Friday, April 19, 2013

What Every Christian Needs To Know About The Qur'an by James R. White

You know, growing up in a multi-religious society, you'd think that I'd know the basics of the major religions. Well, I know what Buddhism, Shinto-ism is about; I know a little about Hinduism, and I know about the different cults (there was a reading phase). But suprisingly (to me anyway), I didn't know much about Islam. Sure, I knew about Hari Raya, about the Haj, but what about the fundamentals?

And along comes this book! It's stated purpose is to

"seek to honestly communicate what the Qur'an says about who God is, what His purpose are, and how we are to know Him."

At first, I was a little worried about how impartial the book would be, but I came across this line about examining the Qur'an and my fears were put to rest:

"We will invest great effort to examine the text fairly and honestly. If we do so more closely than might seem neccessary, as Christians we must. Just as we ask the Muslim to handle the Bible fairly and listen to it in its own context, so as lovers of truth and consistency we extend the same courtesy."
Just to be on the safe side, I asked my Google+ friend +Brandon Yusuf Toropov if he would listen to my questions. Surprisingly (for me at least), I had a total of... 2 questions. One was on the wives of the Prophet and the other was on the issue of Mushkrim (check spelling) ('idolators'). Both didn't come about because of some mis-representation, the questions arose because I wanted more answers.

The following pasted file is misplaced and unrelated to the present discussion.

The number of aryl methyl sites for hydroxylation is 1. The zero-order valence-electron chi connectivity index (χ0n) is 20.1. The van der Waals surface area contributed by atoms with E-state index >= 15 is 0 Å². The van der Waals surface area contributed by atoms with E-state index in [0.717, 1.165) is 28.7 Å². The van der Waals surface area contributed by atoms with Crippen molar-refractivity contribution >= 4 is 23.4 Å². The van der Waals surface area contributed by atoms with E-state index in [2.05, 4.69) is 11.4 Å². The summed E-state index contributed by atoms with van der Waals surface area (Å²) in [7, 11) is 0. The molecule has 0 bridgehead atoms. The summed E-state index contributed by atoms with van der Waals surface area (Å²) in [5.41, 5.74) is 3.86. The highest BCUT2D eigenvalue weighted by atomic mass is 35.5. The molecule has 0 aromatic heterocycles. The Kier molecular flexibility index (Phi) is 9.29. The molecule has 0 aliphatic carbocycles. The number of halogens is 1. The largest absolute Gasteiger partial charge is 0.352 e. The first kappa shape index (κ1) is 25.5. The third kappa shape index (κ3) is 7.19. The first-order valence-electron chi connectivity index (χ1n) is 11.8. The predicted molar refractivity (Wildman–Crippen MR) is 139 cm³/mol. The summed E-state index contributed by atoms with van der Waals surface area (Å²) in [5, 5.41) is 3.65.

The book looks at "The Qur'an and Muhammad of Mecca", an introduction to the Qur'an, and then on to the different theological positions, like what the Qur'an says about the Trinity, Jesus, Salvation. Then, the book looks at the Bible, to see if it's been corrupted, and if there are any prophesies about Muhammad in the Bible. Lastly, the book looks at the "Perfection of the Qur'an". It's slightly over 300 pages, but it packs a lot of punch. In fact, if there was an expanded edition, I'd probably buy it straightaway.

After each chapter, there are extensive footnotes and at the end, there is an extensive bibliography. In my opinion, this makes it a good book as a starting point for a study of Christianity and Islam.

Because this book is aimed at Christians, the book is very much focused on how Christianity and Islam relate to each other. Apart from the Christian, the author has written this book for the Muslim reader in mind too (they have a note at the beginning and the end of the book). I'm really hoping that a Muslim will read this book too and let everyone know what their opinion is. Still, I think it's possible for anyone to learn something from this book.

Disclaimer: I got a free copy of this book from NetGalley in exchange for a free and honest review.

No comments :

Post a Comment

I really do appreciate all comments, and I'll try my best to reply within 24 hours!